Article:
How reversing cameras and sensors developed
As soon as vehicles were invented there was the need to manoeuvre them in reverse. The first vehicles were open and therefore it was easy to see behind, but as vehicles became more complex and larger, they became more challenging to reverse. Rear view mirrors were introduced, but these are inadequate for seeing immediately behind the car. Engineers began to propose simple reversing systems that would help with detecting objects behind the car in what is often called the ‘killing zone’ because it is particularly dangerous for small children.
The first of these sensors were simple kerb sensors introduced around the 1950s. These consisted of a flexible wand which, on coming into contact with an object, created an audible tone in the vehicle. These were primarily parking sensors, though, detecting how close a wheel was to the kerb. They didn’t help much with other types of reversing.
Vehicle manufacturers experimented with several other types of solutions through the 1970s and early 1980s. These were designed to scan or monitor behind the car and alert the driver if there’s an object.
Sensors embedded in the bumper emit high-frequency acoustic pulses and monitor the reflected sound. The time interval is used to calculate the object’s distance. As the object approaches an acoustic tone is varied to indicate proximity. As ultrasonic system use sound waves they can suffer from interference, and are also not that effective on small, narrow objects such as poles. They are also affected by rain and wind.
Laser beams are fired and reflected off objects. These work more accurately than ultrasound, but in a much narrower beam meaning many more of them were needed to cover the monitored area. This made the solution too expensive.
Using the infrared visual spectrum was not very successful, suffering from bad reflections and absorption by certain types of objects.
Cameras were first displayed in a Buick Centurion concept car in 1953, but were too expensive. Until the advent of cheap colour LCDs, having a CRT-based monitor in the dashboard was unwieldy, too big, and drew too much power.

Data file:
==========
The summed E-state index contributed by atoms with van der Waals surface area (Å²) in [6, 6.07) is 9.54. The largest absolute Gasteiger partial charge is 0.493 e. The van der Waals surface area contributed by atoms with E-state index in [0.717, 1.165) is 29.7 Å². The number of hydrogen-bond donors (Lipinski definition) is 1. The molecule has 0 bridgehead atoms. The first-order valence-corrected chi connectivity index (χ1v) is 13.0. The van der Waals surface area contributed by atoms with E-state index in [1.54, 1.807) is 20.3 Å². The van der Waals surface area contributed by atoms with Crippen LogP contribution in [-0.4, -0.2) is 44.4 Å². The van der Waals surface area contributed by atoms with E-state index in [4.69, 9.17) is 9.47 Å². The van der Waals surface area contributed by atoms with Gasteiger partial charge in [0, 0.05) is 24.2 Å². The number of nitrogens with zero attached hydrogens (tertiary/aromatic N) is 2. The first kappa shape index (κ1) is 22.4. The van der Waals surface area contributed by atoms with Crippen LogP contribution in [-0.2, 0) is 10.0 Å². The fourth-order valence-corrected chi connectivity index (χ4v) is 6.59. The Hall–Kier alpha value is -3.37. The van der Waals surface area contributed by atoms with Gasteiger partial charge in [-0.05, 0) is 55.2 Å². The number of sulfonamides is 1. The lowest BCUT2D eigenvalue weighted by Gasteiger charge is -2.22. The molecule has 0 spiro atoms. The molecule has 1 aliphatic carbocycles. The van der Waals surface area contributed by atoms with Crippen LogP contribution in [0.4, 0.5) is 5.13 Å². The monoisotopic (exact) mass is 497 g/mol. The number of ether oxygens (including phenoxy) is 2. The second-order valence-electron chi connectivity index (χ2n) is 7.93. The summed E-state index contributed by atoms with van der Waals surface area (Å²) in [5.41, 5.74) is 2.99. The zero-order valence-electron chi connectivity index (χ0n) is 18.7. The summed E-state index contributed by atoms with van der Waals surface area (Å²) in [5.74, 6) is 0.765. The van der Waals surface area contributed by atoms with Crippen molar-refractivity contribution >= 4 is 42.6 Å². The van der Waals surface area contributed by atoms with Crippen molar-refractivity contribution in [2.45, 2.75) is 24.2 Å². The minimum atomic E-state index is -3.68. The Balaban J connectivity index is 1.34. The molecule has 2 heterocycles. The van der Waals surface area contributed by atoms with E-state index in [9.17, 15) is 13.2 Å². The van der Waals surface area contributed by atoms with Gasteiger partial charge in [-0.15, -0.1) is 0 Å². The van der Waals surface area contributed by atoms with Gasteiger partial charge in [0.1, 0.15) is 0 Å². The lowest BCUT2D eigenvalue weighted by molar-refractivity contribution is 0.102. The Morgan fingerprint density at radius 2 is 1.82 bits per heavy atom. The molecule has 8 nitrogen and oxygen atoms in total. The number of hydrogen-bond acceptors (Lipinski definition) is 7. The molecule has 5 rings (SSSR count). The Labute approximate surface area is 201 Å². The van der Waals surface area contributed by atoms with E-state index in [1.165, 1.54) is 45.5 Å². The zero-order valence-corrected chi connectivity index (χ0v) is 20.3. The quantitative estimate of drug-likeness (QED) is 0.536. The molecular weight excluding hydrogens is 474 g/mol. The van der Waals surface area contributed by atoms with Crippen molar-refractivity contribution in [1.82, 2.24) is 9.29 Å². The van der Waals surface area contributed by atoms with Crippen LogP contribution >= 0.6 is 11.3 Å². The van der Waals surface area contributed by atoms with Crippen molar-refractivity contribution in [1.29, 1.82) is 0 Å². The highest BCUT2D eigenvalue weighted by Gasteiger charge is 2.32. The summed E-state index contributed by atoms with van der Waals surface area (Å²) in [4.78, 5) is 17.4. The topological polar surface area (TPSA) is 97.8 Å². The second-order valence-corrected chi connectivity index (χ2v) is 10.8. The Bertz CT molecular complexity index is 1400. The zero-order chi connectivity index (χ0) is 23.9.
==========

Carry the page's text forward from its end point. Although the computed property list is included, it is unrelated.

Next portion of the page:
Modern systems consist of one or more of the following:
- Rear sensors
- Front sensors
- Side sensors
- Rear-facing camera with up to three viewing modes
- Wing mirror cameras (see BMW 650i photo below)
- Front-facing camera
- Graphical representations of object proximity using the sensors
- Camera display in the dashboard, rear-view mirror or separate screen
Vehicles with additional features such as blind spot warning, rear cross traffic alert and automatic parking will have side sensors. Cars with cameras facing down on the wing mirrors can provide a faux all-round view with guidelines depending on the angle of the steering wheel. Some vehicles, such as the Honda Accord, have three different views with the camera allowing for a far, medium and close image, with the close image looking almost vertically downwards.
Why use reversing cameras and sensors?
The gradual feature creep by vehicle manufacturers as they try to outdo one another means that each iteration of a vehicle tends to have better equipment. Manufacturers are also trying to improve safety, and use safety as a key selling point. There is also a trend towards automated features which will culminate in driverless vehicles, and these require cameras and sensors.
Modern vehicle design tends to include thick rear pillars and smaller rear windshields to improve rear impact protection. This reduces visibility. Cameras and sensors restore visibility and, particularly in the case of at-risk toddlers or pets in a driveway, can make reversing much safer. This image is from a Volvo V60.
Including rear sensors and reversing cameras makes drivers more able to park in tighter spaces with less fear of hitting a vehicle. Most vehicles with sensors will give a tone that beeps as you approach the object. The beeping becomes more rapid until, at around 20cm away, the tone becomes solid. This gives drivers a good audible indication of distance.
Many systems will overlay graphics onto the camera image which gives an idea of distance. Systems only with sensors sometimes have graphical representations of where the object is. The image above is from a VW Golf GTI and shows that as you put the vehicle into forward gear, the focus of the sensors moves to those on the front of the car.
Using reversing cameras and sensors
Having a camera and sensors is not an excuse not to look. You should still be using your mirrors and looking over your shoulders into your blind spots. Even though the camera will provide a reasonable field of vision often the image is slightly distorted and it’s difficult to judge distances. You also will not necessarily give a view of what is coming from the sides, unless you have a system like rear cross traffic alert which scans each way for vehicles.
The cameras can become dirty or fogged. Ensure you wipe them periodically to keep them clean. Some vehicles such as newer Volkswagens have a camera that is hidden behind the badge to protect it from dirt.
Retrofitting cameras and sensors to older vehicles
A good selection of easy-to-install third-party reversing cameras is available from retailers like Amazon by clicking here. You can also try your local vehicle dealership or electronics store.
Rules for reversing
Always check your mirrors and over your shoulder before reversing. If you can’t see behind your vehicle, walk around and check there are no obstructions – too many toddlers are killed and injured in driveway accidents each year due to vehicles reversing into them.
It’s more difficult to control your vehicle when reversing than driving forwards, so you should never reverse for any more distance than is necessary.
Darren is an expert on driving and transport, and is a member of the Institute of Advanced Motorists